Chapter 12 - Money and the Banking System
We will now switch from fiscal policy to monetary policy in the next two chapters.
We first look at Money and the Banking System and then focus on monetary policy in
the next chapter.
WHAT IS MONEY?
Unlike gold or silver, modern money has no intrinsic value - green paper - but
everyone wants more of it. Why? Because of what it will buy.
Money is an asset that performs three functions:
1. Medium of exchange -
used as a means of final payment. We use dollars to pay for
goods and services. Increases efficiency of trade and exchange. Without money, we
would have a barter economy, trade goods for goods, or services for goods, etc. Barter
is inefficient because it relies on the "double coincidence of wants."
For example, to get food, you would have to find a farmer who has what you want and
you would have to have exactly what he/she wants. To get medical service, the farmer
would have to find a doctor who wants a cow or milk, etc.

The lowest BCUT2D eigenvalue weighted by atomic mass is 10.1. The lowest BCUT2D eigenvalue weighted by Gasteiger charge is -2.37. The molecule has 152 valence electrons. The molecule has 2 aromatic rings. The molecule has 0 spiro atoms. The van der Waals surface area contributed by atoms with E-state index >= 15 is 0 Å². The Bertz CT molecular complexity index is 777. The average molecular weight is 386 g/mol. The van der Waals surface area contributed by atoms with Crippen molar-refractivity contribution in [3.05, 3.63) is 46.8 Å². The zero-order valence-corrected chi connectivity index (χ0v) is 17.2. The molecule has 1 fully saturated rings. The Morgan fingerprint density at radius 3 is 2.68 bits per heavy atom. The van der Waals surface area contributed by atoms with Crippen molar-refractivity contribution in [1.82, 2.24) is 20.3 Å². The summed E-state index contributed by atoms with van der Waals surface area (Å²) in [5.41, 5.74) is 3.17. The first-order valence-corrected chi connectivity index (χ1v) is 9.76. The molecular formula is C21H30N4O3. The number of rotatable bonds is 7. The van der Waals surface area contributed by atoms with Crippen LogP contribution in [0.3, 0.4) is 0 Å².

Barter is extremely inefficient. Compared to barter, money is extremely efficient. The
farmer can sell a cow for money, and then go out and buy whatever he/she wants with
the cash - medical services, electricity, etc. Money eliminates the "double coincidence
When is barter efficient? - baseball card convention, coin/stamp trading, etc. Market
for dating/sex/marriage. Russia - Pepsi/Stolys. To avoid high taxes. Or during
. Money is used as a unit of account.
In the US, everything is priced in dollars, so
we have a unit of measurement. Money is a measuring rod of value. By having a
common unit of account, unit of measurement, we can compare prices/values easily.
Everything is priced in a common unit of measurement, US dollars.
A barter economy is inefficient because there is no standard unit of measurement.
Makes comparison shopping very difficult. Thousands of terms of trade or trading
ratios. 5 goods - A, B, C, D and E. In a barter economy, there are ten trading ratios.